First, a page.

The Crawford Fund Queensland Committee held its 2017 Forum and Networking Reception at Queensland’s Parliament House in Brisbane on Wednesday 15 February. The ‘Doing Well by Doing Good’ event focussed on Queensland’s impacts and benefits in agricultural research. Its aim was to highlight the great work Queenslanders do in international agriculture, the benefits flowing back to Queensland’s agriculture and researchers, and its impact in developing countries.
Guests were first welcomed by Professor Kaye Basford FTSE, Chair of the Crawford Fund Queensland Committee and Acting Head, School of Biomedical Sciences at The University of Queensland. The event was then officially opened by Queensland’s new Chief Scientist, Professor Suzanne Miller, who spoke on ‘Queensland Science for Food Security’.
Dr Peter Horne, General Manger, Country Programs, Australian Centre for International Agricultural Research (ACIAR), gave a thorough presentation based on the importance of ‘Queensland’s Research Expertise: Looking Back, Looking Forward’.
These presentations were followed by a discussion panel of young Queensland agricultural scientists, moderated by Dr Lee Hickey, Member of the Crawford Fund Queensland Committee and Senior Research Fellow, QAAFI. Four Queensland researchers presented on their international work and its impacts on themselves both professionally and personally. Click on the links available below to access the presentation slides from our panelists.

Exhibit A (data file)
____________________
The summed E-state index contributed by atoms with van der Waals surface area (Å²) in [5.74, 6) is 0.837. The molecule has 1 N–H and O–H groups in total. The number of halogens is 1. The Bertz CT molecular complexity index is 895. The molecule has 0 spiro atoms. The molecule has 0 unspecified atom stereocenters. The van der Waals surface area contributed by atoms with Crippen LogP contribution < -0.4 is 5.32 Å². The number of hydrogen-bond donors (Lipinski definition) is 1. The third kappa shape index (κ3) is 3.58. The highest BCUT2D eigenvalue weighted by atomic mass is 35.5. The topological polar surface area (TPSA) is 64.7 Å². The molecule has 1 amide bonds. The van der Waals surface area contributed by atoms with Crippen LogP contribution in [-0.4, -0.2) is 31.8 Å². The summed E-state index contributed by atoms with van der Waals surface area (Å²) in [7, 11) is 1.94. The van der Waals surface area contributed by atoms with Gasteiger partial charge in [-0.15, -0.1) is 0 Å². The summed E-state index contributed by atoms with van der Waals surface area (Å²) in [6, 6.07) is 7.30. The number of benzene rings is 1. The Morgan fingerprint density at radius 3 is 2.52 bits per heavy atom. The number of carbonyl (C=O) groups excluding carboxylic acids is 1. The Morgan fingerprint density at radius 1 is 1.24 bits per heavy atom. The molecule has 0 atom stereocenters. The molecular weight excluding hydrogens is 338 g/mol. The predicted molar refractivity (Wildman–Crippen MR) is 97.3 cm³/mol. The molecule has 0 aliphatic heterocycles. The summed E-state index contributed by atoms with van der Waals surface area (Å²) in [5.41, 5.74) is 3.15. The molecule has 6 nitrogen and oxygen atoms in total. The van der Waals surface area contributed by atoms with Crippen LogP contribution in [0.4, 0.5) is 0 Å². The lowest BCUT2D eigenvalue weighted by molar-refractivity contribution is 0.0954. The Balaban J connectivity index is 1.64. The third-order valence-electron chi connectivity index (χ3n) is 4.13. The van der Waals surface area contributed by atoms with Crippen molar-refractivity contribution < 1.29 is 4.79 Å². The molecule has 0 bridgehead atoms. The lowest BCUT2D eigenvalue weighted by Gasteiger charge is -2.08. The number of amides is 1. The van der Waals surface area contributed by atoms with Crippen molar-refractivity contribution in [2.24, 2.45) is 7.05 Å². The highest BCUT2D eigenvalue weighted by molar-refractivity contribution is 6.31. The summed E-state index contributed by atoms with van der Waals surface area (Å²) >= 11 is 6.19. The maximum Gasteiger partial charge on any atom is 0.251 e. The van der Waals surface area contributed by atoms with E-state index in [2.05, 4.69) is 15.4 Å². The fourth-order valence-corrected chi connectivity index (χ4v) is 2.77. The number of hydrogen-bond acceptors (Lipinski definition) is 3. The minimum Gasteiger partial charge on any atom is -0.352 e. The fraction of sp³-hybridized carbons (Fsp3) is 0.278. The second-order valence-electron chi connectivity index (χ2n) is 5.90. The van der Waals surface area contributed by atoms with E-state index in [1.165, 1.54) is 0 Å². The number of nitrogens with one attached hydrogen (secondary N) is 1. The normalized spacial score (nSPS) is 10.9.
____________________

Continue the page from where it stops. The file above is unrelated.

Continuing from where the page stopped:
- Adam Redman, Senior Scientist at the Department of Agriculture and Fisheries
ACIAR, Crawford Fund and DAF: Forest products research and training in SE Asia and the Pacific
- Madaline Healey, PhD candidate at Central Queensland University
- Gurion Ang, PhD candidate at The University of Queensland
- Tarni Cooper, PhD candidate at The University of Queensland
Agricultural research for development: A spotlight on antimicrobial resistance.
Finally, Dr Bruce Pengelly, Coordinator of the Crawford Fund Queensland Committee, spoke about the importance of engagement—with researchers, industry, government, and most importantly, with young agricultural scientists keen on a career in international research and development in agriculture.
“While our training of developing country scientists relies on our partnerships with Queensland scientists and institutions, we also have a strong project focus to encourage young Queenslanders in their studies, careers and volunteering in agriculture for development. I must report on the tremendous cadre of young people we have in our alumni now and the wonderful presentations four of them gave last week,” said Dr Pengelly.
“The feedback we have received since Wednesday is that the afternoon was an outstanding success and provided the opportunity to explain the benefits to individual scientists, to Queensland industries and to developing countries from our own training projects and through aid-funded Federal projects carried out with Queenslanders,” said Dr Pengelly.
The Hon Mike Ahern AO, former Premier of Queensland and Chair of the Crawford Fund Queensland Committee welcomed guests to the networking reception following the forum, and Professor Neal Menzies, Head of School and Dean of Agriculture, School of Agriculture and Food Sciences, The University of Queensland gave a closing address.
Professor Basford launched the Queensland International Travel Awards Program and Tertiary Student Awards at the forum. More information about these awards, including how to apply, can be found here.